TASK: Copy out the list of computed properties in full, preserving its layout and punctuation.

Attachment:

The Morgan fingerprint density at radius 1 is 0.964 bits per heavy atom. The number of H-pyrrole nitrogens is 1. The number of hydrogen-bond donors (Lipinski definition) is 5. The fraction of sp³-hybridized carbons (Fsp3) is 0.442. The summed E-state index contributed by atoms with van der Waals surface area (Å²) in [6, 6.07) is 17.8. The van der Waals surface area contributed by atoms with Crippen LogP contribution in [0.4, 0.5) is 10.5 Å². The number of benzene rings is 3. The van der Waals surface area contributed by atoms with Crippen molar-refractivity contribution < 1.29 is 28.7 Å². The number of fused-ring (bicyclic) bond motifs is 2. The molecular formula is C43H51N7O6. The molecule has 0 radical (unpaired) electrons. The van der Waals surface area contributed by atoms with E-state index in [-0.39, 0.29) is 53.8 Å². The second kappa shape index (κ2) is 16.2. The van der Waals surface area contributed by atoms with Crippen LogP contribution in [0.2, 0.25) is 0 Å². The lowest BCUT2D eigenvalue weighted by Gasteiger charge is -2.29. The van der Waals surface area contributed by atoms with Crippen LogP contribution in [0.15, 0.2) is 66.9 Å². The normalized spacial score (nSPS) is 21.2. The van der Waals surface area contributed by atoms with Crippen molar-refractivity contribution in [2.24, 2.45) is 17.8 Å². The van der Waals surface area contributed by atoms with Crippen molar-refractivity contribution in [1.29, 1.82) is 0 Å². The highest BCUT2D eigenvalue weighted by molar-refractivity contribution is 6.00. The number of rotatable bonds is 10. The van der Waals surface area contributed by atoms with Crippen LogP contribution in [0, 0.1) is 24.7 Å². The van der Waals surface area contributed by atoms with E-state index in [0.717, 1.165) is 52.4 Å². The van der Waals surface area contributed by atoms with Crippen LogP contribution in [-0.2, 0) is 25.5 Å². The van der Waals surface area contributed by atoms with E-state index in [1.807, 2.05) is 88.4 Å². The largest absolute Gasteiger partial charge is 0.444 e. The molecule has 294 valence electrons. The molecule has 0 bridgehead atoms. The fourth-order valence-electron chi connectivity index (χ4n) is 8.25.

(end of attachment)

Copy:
The Morgan fingerprint density at radius 1 is 0.964 bits per heavy atom. The number of H-pyrrole nitrogens is 1. The number of hydrogen-bond donors (Lipinski definition) is 5. The fraction of sp³-hybridized carbons (Fsp3) is 0.442. The summed E-state index contributed by atoms with van der Waals surface area (Å²) in [6, 6.07) is 17.8. The van der Waals surface area contributed by atoms with Crippen LogP contribution in [0.4, 0.5) is 10.5 Å². The number of benzene rings is 3. The van der Waals surface area contributed by atoms with Crippen molar-refractivity contribution < 1.29 is 28.7 Å². The number of fused-ring (bicyclic) bond motifs is 2. The molecular formula is C43H51N7O6. The molecule has 0 radical (unpaired) electrons. The van der Waals surface area contributed by atoms with E-state index in [-0.39, 0.29) is 53.8 Å². The second kappa shape index (κ2) is 16.2. The van der Waals surface area contributed by atoms with Crippen LogP contribution in [0.2, 0.25) is 0 Å². The lowest BCUT2D eigenvalue weighted by Gasteiger charge is -2.29. The van der Waals surface area contributed by atoms with Crippen LogP contribution in [0.15, 0.2) is 66.9 Å². The normalized spacial score (nSPS) is 21.2. The van der Waals surface area contributed by atoms with Crippen molar-refractivity contribution in [2.24, 2.45) is 17.8 Å². The van der Waals surface area contributed by atoms with Crippen molar-refractivity contribution in [1.29, 1.82) is 0 Å². The highest BCUT2D eigenvalue weighted by molar-refractivity contribution is 6.00. The number of rotatable bonds is 10. The van der Waals surface area contributed by atoms with Crippen LogP contribution in [0, 0.1) is 24.7 Å². The van der Waals surface area contributed by atoms with E-state index in [0.717, 1.165) is 52.4 Å². The van der Waals surface area contributed by atoms with Crippen LogP contribution in [-0.2, 0) is 25.5 Å². The van der Waals surface area contributed by atoms with E-state index in [1.807, 2.05) is 88.4 Å². The largest absolute Gasteiger partial charge is 0.444 e. The molecule has 294 valence electrons. The molecule has 0 bridgehead atoms. The fourth-order valence-electron chi connectivity index (χ4n) is 8.25.